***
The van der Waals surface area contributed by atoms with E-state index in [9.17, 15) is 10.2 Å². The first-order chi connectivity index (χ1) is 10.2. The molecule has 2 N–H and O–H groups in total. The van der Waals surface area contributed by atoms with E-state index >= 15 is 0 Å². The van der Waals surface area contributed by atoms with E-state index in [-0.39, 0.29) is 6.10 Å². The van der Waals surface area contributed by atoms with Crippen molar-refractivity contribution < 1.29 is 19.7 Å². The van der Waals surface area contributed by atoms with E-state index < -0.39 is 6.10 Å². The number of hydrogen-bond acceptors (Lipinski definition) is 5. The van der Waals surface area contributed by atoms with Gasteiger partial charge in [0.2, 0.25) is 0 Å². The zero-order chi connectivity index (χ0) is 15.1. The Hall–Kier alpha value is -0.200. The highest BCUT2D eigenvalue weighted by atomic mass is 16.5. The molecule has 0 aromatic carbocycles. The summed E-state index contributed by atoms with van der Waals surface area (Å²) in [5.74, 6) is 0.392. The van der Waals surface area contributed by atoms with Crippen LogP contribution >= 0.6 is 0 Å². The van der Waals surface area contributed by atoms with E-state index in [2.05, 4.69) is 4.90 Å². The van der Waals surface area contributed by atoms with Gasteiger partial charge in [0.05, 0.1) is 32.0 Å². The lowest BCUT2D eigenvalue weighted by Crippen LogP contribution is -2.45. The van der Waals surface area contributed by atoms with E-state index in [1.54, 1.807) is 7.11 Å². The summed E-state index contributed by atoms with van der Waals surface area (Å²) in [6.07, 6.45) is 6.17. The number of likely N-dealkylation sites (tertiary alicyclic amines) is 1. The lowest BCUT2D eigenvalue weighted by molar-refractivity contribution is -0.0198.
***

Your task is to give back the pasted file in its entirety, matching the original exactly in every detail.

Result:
The van der Waals surface area contributed by atoms with E-state index in [9.17, 15) is 10.2 Å². The first-order chi connectivity index (χ1) is 10.2. The molecule has 2 N–H and O–H groups in total. The van der Waals surface area contributed by atoms with E-state index >= 15 is 0 Å². The van der Waals surface area contributed by atoms with E-state index in [-0.39, 0.29) is 6.10 Å². The van der Waals surface area contributed by atoms with Crippen molar-refractivity contribution < 1.29 is 19.7 Å². The van der Waals surface area contributed by atoms with E-state index < -0.39 is 6.10 Å². The number of hydrogen-bond acceptors (Lipinski definition) is 5. The van der Waals surface area contributed by atoms with Gasteiger partial charge in [0.2, 0.25) is 0 Å². The zero-order chi connectivity index (χ0) is 15.1. The Hall–Kier alpha value is -0.200. The highest BCUT2D eigenvalue weighted by atomic mass is 16.5. The molecule has 0 aromatic carbocycles. The summed E-state index contributed by atoms with van der Waals surface area (Å²) in [5.74, 6) is 0.392. The van der Waals surface area contributed by atoms with Crippen LogP contribution >= 0.6 is 0 Å². The van der Waals surface area contributed by atoms with E-state index in [2.05, 4.69) is 4.90 Å². The van der Waals surface area contributed by atoms with Gasteiger partial charge in [0.05, 0.1) is 32.0 Å². The lowest BCUT2D eigenvalue weighted by Crippen LogP contribution is -2.45. The van der Waals surface area contributed by atoms with E-state index in [1.54, 1.807) is 7.11 Å². The summed E-state index contributed by atoms with van der Waals surface area (Å²) in [6.07, 6.45) is 6.17. The number of likely N-dealkylation sites (tertiary alicyclic amines) is 1. The lowest BCUT2D eigenvalue weighted by molar-refractivity contribution is -0.0198.